There was much in the Conservative Party manifesto to suggest that the new government is aware of the great strength of the UK’s higher education (HE) system and its strategic importance. As someone who has viewed the UK system from afar for most of my career, I consider myself reasonably objective when I contend that the UK is home to arguably the world’s strongest HE system. It is true that, when taken together, the US universities are larger, wealthier and stronger in terms of overall research outputs; but it is more a collection of strong individual or regional institutions than a national system.
In sharp contrast, the great strength of the UK HE system is that it has been shaped by a keen appreciation of the importance of institutional autonomy balanced by a set of over-arching national policy objectives, targets and incentives developed through evidence-based dialogue between the universities, government and other stakeholders.
Let’s build on this track record of successful partnership over the years ahead!
Which takes me to my specific requests of our new government. As a physician, it possibly comes as no surprise that my first request is primum non nocere (first, do no harm). The UK’s higher education and research system is a jewel in the national crown. The first question when any policy intervention is being considered should be ‘will it, in any way, compromise our already successful system?’ A particular concern here is that certain recommendations of the Augar Review will be cherry-picked – thereby threatening the financial stability of the sector and its ability to deliver on important national objectives in widening participation and economic development.
My second request pertains to the global competition for talent. The HE sector was greatly heartened by the pre-election acknowledgement that the UK needs a fit-for-purpose immigration policy that is welcoming to both international students and researchers, including those EU citizens already resident in the UK. The UK has always been a magnet for top talent from across the globe. The competition for such talent is more intense than ever before and we must ensure that our institutional and national offer is the very best there is. My plea is that we implement this much-needed immigration reform as a matter of urgency.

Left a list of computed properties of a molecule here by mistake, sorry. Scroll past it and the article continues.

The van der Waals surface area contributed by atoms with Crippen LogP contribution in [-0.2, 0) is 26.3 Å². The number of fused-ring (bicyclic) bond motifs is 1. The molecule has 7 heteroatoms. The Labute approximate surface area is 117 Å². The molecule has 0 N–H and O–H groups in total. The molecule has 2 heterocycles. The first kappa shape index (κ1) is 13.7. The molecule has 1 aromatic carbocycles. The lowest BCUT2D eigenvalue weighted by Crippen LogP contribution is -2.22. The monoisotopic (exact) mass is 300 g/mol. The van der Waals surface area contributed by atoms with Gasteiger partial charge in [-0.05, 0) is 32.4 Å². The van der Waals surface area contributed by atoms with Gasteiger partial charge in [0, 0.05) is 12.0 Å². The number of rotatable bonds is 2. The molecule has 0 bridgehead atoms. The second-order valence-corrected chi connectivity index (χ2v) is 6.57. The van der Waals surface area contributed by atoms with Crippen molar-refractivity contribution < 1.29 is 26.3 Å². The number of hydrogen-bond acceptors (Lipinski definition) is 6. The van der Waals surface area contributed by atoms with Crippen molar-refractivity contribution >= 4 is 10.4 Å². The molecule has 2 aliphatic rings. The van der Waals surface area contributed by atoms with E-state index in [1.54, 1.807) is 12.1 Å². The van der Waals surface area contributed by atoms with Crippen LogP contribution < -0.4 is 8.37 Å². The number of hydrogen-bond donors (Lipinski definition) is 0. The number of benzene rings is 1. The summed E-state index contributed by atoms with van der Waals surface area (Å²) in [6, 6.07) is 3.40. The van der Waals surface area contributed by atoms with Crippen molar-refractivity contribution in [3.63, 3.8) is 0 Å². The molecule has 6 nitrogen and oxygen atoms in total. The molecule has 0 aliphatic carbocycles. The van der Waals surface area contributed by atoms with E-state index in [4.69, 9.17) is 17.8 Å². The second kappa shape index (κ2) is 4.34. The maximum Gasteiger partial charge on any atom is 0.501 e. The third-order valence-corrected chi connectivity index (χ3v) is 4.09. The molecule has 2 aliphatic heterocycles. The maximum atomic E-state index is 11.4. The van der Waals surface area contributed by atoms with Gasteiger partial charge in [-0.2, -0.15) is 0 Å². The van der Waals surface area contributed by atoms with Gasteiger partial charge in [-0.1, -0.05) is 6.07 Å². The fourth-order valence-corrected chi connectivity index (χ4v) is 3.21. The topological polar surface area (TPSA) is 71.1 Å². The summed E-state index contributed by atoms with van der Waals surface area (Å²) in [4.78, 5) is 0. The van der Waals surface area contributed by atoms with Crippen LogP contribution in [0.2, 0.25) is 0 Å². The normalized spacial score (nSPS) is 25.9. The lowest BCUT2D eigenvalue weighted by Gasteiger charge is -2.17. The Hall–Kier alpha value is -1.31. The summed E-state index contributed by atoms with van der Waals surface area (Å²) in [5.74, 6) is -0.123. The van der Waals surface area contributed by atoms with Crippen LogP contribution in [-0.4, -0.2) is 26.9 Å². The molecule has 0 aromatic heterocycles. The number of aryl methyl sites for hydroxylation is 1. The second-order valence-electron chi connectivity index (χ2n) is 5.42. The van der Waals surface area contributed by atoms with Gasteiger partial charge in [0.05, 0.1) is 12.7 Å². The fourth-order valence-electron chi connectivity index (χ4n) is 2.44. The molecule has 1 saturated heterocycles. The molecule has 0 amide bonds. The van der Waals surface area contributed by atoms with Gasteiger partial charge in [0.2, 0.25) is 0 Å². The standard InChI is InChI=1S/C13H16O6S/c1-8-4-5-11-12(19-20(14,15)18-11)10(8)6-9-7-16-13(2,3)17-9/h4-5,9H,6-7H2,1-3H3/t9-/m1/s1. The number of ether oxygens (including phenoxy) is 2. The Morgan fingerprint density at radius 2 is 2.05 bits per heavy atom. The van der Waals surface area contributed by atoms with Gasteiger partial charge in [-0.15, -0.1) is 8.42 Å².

The competition for [global] talent is more intense than ever before, and we must ensure that our institutional and national offer is the very best there is
And, finally, to our research and innovation ecosystem. The UK has many attractions for both UK and international researchers. The traditional strengths of the Research Councils, Research England and Innovate UK have been bolstered by the creation of UKRI. The establishment of the Industrial Strategy Challenge Fund, in particular, has fundamentally changed the relationship between the UK’s universities and industry. In the Bristol city/region, as an example, these investments are catalysing exciting new university-industry partnerships in key sectors such as aerospace, digital engineering, cybersecurity, creative technologies, and quantum technologies that should help embed, scale and evolve these industries in the region over future decades.
The cloud on the horizon is, of course, our continued participation in the EU research and innovation ecosystem. Brexit is getting done but let’s not throw the baby out unnecessarily with the bath water. Research is one area where both sides recognise the win-win of a strong ongoing partnership.
Therefore, my third request of our new government is that research and innovation is included in any first phase agreement. Such a move would be unequivocally in the national interest and could, indeed, set a positive tone for subsequent negotiations.
Professor Hugh Brady is vice-chancellor and president of the University of Bristol